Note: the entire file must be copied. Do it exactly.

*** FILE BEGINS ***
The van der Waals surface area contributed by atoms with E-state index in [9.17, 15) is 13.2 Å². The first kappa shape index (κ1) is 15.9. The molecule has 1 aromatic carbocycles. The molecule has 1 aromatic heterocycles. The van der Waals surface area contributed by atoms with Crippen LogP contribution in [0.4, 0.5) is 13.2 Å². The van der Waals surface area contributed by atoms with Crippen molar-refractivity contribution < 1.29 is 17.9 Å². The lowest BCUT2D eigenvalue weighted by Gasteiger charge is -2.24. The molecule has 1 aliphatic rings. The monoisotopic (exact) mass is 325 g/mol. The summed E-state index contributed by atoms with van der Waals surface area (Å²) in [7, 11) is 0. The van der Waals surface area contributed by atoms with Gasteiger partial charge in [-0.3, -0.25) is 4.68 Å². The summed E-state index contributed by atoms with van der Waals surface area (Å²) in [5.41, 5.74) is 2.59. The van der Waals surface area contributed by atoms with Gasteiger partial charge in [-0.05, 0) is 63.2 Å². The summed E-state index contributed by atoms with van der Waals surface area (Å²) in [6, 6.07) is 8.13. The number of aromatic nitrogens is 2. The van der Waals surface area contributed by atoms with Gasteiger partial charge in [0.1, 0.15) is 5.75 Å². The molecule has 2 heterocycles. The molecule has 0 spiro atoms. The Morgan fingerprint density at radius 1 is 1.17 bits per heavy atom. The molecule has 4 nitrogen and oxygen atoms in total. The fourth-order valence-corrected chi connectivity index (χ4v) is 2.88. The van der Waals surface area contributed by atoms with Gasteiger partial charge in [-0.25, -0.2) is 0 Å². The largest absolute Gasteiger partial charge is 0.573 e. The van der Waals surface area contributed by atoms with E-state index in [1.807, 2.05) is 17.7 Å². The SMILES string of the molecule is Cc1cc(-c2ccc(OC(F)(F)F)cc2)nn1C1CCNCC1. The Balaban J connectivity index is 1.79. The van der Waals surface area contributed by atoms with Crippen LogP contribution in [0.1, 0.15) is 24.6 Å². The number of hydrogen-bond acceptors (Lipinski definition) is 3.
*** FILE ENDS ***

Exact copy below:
The van der Waals surface area contributed by atoms with E-state index in [9.17, 15) is 13.2 Å². The first kappa shape index (κ1) is 15.9. The molecule has 1 aromatic carbocycles. The molecule has 1 aromatic heterocycles. The van der Waals surface area contributed by atoms with Crippen LogP contribution in [0.4, 0.5) is 13.2 Å². The van der Waals surface area contributed by atoms with Crippen molar-refractivity contribution < 1.29 is 17.9 Å². The lowest BCUT2D eigenvalue weighted by Gasteiger charge is -2.24. The molecule has 1 aliphatic rings. The monoisotopic (exact) mass is 325 g/mol. The summed E-state index contributed by atoms with van der Waals surface area (Å²) in [7, 11) is 0. The van der Waals surface area contributed by atoms with Gasteiger partial charge in [-0.3, -0.25) is 4.68 Å². The summed E-state index contributed by atoms with van der Waals surface area (Å²) in [5.41, 5.74) is 2.59. The van der Waals surface area contributed by atoms with Gasteiger partial charge in [-0.05, 0) is 63.2 Å². The summed E-state index contributed by atoms with van der Waals surface area (Å²) in [6, 6.07) is 8.13. The number of aromatic nitrogens is 2. The van der Waals surface area contributed by atoms with Gasteiger partial charge in [0.1, 0.15) is 5.75 Å². The molecule has 2 heterocycles. The molecule has 0 spiro atoms. The Morgan fingerprint density at radius 1 is 1.17 bits per heavy atom. The molecule has 4 nitrogen and oxygen atoms in total. The fourth-order valence-corrected chi connectivity index (χ4v) is 2.88. The van der Waals surface area contributed by atoms with Gasteiger partial charge in [-0.25, -0.2) is 0 Å². The largest absolute Gasteiger partial charge is 0.573 e. The van der Waals surface area contributed by atoms with E-state index in [1.807, 2.05) is 17.7 Å². The SMILES string of the molecule is Cc1cc(-c2ccc(OC(F)(F)F)cc2)nn1C1CCNCC1. The Balaban J connectivity index is 1.79. The van der Waals surface area contributed by atoms with Crippen LogP contribution in [0.1, 0.15) is 24.6 Å². The number of hydrogen-bond acceptors (Lipinski definition) is 3.